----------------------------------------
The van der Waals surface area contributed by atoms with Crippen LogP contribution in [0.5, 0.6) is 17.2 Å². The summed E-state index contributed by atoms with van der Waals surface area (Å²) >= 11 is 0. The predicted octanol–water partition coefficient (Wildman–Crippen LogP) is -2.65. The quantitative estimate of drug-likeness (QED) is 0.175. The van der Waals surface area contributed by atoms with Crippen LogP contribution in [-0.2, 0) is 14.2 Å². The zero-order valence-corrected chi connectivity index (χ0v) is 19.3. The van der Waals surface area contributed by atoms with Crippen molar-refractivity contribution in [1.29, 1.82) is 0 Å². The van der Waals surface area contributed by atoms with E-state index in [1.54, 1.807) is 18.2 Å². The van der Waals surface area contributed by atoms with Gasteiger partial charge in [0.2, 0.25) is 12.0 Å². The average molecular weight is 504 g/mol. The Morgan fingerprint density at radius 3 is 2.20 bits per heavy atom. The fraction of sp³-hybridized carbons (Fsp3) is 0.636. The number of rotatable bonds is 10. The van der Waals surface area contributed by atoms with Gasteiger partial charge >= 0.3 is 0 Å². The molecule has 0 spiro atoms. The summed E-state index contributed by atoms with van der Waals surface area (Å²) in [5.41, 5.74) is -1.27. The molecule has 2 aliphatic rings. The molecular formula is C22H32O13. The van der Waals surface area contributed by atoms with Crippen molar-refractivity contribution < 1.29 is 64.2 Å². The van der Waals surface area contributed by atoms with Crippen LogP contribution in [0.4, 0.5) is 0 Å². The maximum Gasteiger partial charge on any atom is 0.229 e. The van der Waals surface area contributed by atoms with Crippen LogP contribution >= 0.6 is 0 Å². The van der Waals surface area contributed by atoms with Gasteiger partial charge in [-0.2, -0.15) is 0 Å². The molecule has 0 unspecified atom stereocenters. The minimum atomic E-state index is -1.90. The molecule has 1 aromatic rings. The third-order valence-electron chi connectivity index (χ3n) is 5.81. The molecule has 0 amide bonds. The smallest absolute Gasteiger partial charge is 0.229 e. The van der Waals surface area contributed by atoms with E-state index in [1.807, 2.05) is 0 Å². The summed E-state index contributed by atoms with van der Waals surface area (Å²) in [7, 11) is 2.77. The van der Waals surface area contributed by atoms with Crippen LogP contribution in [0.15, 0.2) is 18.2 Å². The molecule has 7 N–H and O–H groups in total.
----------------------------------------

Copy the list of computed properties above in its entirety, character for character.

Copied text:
The van der Waals surface area contributed by atoms with Crippen LogP contribution in [0.5, 0.6) is 17.2 Å². The summed E-state index contributed by atoms with van der Waals surface area (Å²) >= 11 is 0. The predicted octanol–water partition coefficient (Wildman–Crippen LogP) is -2.65. The quantitative estimate of drug-likeness (QED) is 0.175. The van der Waals surface area contributed by atoms with Crippen LogP contribution in [-0.2, 0) is 14.2 Å². The zero-order valence-corrected chi connectivity index (χ0v) is 19.3. The van der Waals surface area contributed by atoms with Crippen molar-refractivity contribution in [1.29, 1.82) is 0 Å². The van der Waals surface area contributed by atoms with E-state index in [1.54, 1.807) is 18.2 Å². The van der Waals surface area contributed by atoms with Gasteiger partial charge in [0.2, 0.25) is 12.0 Å². The average molecular weight is 504 g/mol. The Morgan fingerprint density at radius 3 is 2.20 bits per heavy atom. The fraction of sp³-hybridized carbons (Fsp3) is 0.636. The number of rotatable bonds is 10. The van der Waals surface area contributed by atoms with Gasteiger partial charge >= 0.3 is 0 Å². The molecule has 0 spiro atoms. The summed E-state index contributed by atoms with van der Waals surface area (Å²) in [5.41, 5.74) is -1.27. The molecule has 2 aliphatic rings. The molecular formula is C22H32O13. The van der Waals surface area contributed by atoms with Crippen molar-refractivity contribution < 1.29 is 64.2 Å². The van der Waals surface area contributed by atoms with Crippen LogP contribution in [0.4, 0.5) is 0 Å². The maximum Gasteiger partial charge on any atom is 0.229 e. The van der Waals surface area contributed by atoms with Crippen LogP contribution >= 0.6 is 0 Å². The van der Waals surface area contributed by atoms with Gasteiger partial charge in [-0.2, -0.15) is 0 Å². The molecule has 0 unspecified atom stereocenters. The minimum atomic E-state index is -1.90. The molecule has 1 aromatic rings. The third-order valence-electron chi connectivity index (χ3n) is 5.81. The molecule has 0 amide bonds. The smallest absolute Gasteiger partial charge is 0.229 e. The van der Waals surface area contributed by atoms with E-state index in [1.807, 2.05) is 0 Å². The summed E-state index contributed by atoms with van der Waals surface area (Å²) in [7, 11) is 2.77. The van der Waals surface area contributed by atoms with Crippen LogP contribution in [0.15, 0.2) is 18.2 Å². The molecule has 7 N–H and O–H groups in total.